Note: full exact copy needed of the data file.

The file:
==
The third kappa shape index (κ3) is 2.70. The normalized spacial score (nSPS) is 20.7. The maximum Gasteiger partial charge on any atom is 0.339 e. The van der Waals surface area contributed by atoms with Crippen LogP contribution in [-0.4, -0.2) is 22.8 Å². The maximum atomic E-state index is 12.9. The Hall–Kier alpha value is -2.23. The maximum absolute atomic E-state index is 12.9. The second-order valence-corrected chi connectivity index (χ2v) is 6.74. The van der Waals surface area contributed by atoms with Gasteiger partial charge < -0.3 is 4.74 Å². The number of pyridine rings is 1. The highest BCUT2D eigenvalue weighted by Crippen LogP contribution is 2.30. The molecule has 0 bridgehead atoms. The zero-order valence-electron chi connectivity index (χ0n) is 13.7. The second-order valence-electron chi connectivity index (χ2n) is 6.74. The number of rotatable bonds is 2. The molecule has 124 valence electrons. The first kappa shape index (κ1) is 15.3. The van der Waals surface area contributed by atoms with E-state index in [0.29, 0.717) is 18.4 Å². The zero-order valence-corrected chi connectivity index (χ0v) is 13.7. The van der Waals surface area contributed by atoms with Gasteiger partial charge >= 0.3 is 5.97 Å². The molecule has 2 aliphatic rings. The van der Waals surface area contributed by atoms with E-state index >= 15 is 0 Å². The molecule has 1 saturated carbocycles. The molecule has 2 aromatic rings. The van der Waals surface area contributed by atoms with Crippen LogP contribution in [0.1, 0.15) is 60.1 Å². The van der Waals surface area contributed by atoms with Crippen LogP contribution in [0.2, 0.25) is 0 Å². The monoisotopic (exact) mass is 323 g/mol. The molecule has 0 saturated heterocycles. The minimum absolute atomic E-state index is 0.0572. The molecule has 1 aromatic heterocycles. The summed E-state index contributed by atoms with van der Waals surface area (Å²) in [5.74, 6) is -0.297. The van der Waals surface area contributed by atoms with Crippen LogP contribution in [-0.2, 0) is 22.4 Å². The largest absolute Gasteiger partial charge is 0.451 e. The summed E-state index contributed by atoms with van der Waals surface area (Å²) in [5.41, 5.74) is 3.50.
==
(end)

The third kappa shape index (κ3) is 2.70. The normalized spacial score (nSPS) is 20.7. The maximum Gasteiger partial charge on any atom is 0.339 e. The van der Waals surface area contributed by atoms with Crippen LogP contribution in [-0.4, -0.2) is 22.8 Å². The maximum atomic E-state index is 12.9. The Hall–Kier alpha value is -2.23. The maximum absolute atomic E-state index is 12.9. The second-order valence-corrected chi connectivity index (χ2v) is 6.74. The van der Waals surface area contributed by atoms with Gasteiger partial charge < -0.3 is 4.74 Å². The number of pyridine rings is 1. The highest BCUT2D eigenvalue weighted by Crippen LogP contribution is 2.30. The molecule has 0 bridgehead atoms. The zero-order valence-electron chi connectivity index (χ0n) is 13.7. The second-order valence-electron chi connectivity index (χ2n) is 6.74. The number of rotatable bonds is 2. The molecule has 124 valence electrons. The first kappa shape index (κ1) is 15.3. The van der Waals surface area contributed by atoms with E-state index in [0.29, 0.717) is 18.4 Å². The zero-order valence-corrected chi connectivity index (χ0v) is 13.7. The van der Waals surface area contributed by atoms with Gasteiger partial charge >= 0.3 is 5.97 Å². The molecule has 2 aliphatic rings. The van der Waals surface area contributed by atoms with E-state index >= 15 is 0 Å². The molecule has 1 saturated carbocycles. The molecule has 2 aromatic rings. The van der Waals surface area contributed by atoms with Crippen LogP contribution in [0.1, 0.15) is 60.1 Å². The van der Waals surface area contributed by atoms with Crippen LogP contribution in [0.2, 0.25) is 0 Å². The monoisotopic (exact) mass is 323 g/mol. The molecule has 0 saturated heterocycles. The minimum absolute atomic E-state index is 0.0572. The molecule has 1 aromatic heterocycles. The summed E-state index contributed by atoms with van der Waals surface area (Å²) in [5.74, 6) is -0.297. The van der Waals surface area contributed by atoms with Crippen LogP contribution in [-0.2, 0) is 22.4 Å². The largest absolute Gasteiger partial charge is 0.451 e. The summed E-state index contributed by atoms with van der Waals surface area (Å²) in [5.41, 5.74) is 3.50.